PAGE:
Tambo Colorado in Pisco Peru, The Best Preserved Inca Ruins in Peru
Tambo Colorado is not a well known Inca Ruin, yet it is one of the best preserved Inca ruin. To see it you must take a tour to the Paracas desert from Pisco. It is a perfect shore excursion full of ancient Incan history. Fascinating elements of the internal engineering in their homes, technology far advanced than I gave them credit for can still be seen. So come take a tour with me in some ruins that even the most seasoned traveler can enjoy.
Shore Excursion in Pisco Peru
Just before my Dune Buggy Adventure in the Paracas Desert, we elected to see some of the best preserved Inca Ruins in South America. We arranged our tour with Emotion Tours Peru, and emailed them our suggested tour. They were accommodating to altering their typical tours, and ensured that we would be back at the ship with enough time to browse a shop or two.
They met us on the dock, clipboard in hand and once everyone was assembled (8 of us), we loaded into the small bus and headed into Pisco.
Passing the surrounding desert was like we were inside a land rover machine on Mars. It was so strange to see the ocean right on the other side of a Sand Dune. It was a stark desert, begging to be challenged by the hardiest of travelers - and yet breathtakingly beautiful against the ocean as a contrasting backdrop.
The drive into town took about 30 minutes, and we unloaded at their tour office to be divided into our respective tours we had arranged. You can pay at the office, but we elected to pay via PayPal before we arrived. I just personally like to ensure that the tour operator will be there since the shore excursions tend to be on limited time. It gave us about twenty minutes more for our tour, as the others waited in line to pay waiting for the spotty wifi to run their cards.
We got into our car with a gentleman who spoke really good English, wearing a bright orange shirt with the Emotion Tours logo on it. My friend Bree and I got into the back of the car, and had a fascinating ride with him on the way out to Tambo Colorado.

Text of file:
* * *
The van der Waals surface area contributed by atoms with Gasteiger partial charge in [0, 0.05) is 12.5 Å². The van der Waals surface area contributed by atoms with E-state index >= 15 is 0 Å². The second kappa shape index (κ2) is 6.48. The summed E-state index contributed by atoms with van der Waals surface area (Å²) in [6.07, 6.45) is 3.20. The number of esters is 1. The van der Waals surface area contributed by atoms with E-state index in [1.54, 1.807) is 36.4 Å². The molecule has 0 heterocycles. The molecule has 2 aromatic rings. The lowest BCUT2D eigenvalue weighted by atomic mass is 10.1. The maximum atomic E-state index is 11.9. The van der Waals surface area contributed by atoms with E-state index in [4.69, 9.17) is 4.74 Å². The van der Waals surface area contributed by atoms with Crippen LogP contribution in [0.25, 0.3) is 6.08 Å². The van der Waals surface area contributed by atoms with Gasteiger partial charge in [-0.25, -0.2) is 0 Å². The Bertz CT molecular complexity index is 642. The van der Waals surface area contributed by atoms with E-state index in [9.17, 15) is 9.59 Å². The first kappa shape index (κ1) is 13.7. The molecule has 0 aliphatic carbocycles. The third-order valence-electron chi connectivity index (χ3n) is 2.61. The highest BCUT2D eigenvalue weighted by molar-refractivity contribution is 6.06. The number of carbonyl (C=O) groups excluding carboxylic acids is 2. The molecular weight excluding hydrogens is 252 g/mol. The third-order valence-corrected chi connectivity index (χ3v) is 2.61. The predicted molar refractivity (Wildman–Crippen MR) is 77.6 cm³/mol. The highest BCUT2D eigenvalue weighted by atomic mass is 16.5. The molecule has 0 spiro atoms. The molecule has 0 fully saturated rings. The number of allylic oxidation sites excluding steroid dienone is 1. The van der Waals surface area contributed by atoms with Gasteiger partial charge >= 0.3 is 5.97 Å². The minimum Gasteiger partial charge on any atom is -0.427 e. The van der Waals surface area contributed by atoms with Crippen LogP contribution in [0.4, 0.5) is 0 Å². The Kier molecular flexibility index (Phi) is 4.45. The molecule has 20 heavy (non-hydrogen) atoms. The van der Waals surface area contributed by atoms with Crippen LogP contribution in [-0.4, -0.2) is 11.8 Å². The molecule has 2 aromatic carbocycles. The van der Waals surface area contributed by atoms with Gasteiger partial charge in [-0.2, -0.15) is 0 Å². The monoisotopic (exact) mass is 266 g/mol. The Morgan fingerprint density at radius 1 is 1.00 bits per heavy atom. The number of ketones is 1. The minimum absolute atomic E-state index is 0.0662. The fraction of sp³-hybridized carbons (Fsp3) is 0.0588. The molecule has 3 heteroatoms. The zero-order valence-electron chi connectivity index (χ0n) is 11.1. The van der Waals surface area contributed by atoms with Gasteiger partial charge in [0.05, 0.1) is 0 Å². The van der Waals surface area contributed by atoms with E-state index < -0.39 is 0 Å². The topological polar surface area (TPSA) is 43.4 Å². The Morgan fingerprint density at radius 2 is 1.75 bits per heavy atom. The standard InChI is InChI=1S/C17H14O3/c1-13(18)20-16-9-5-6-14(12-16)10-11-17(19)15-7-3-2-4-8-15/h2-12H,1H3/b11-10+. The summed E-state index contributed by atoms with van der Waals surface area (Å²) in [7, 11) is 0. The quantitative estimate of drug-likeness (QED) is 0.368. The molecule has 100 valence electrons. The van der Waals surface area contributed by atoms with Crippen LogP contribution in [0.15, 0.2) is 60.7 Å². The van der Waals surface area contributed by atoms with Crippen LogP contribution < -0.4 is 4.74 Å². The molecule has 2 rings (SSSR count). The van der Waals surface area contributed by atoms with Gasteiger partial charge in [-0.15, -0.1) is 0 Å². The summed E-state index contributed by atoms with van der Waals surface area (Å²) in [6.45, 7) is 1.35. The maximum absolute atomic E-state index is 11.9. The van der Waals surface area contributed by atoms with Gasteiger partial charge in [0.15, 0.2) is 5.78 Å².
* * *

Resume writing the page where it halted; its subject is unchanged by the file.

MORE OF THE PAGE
Getting to Tambo Colorado
If you do not wish to arrange your travels with Emotion Tours, then I would suggest hiring a private car or hailing a taxi once you get into town. I guarantee this will cost you about the same amount of money as it would to hire the tour company as it can take about 40 minutes to get to Tambo Colorado.
The reason I would suggest going through a private tour company rather than through the ship shore excursion office, is because you beat the bus load from the ship to the ruins and have the place virtually to yourself.
The hallways within the complex are quite narrow and if you really want to take your time to appreciate it, you want to do it without 15 other people behind you pressuring you to keep walking.
Tambo Colorado Ruins
When you first begin traveling, ruined castles hold such an appeal - at least it did for me as an American. Likely because our country is still so new compared to the rest of the world. After traveling for 22 years though, ruins tend to lose their appeal. Yet I was intrigued by the story of the Incas in Pisco Peru.
Most of the information on Inca ruins in Peru revolves around Machu Picchu. With the gorgeous views of the ruins amongst the clouds, but that area has now become quite crowded and commercialized. Tambo Colorado provides a much more authentic look into what the Inca lives were like. The ruins here are so well preserved that you can still see the straw in the plaster, with the tiny rivlets where the 1/4 inch of yearly rain fall has carved out the patterns.
You would think that, by looking at the ruins the people in the village just built this place and called it ancient. Except the way that the complex is laid out, how it points to certain points in the land, the smell of aged wood - it is hard to believe it is from the 15th century.
Enginering within their homes
The Inca king Pachacuti Inca Yupanqui, or Pachacutec is said to have built this place along an important trade route for the Incas. Looking at this large complex, you see several structures, with a large central trapezoid plaza measuring approximately 492 feet (150m) in length. If you look on either end of the plaza there is a Northern Palace (or grouping of structures), and a Southern Palace.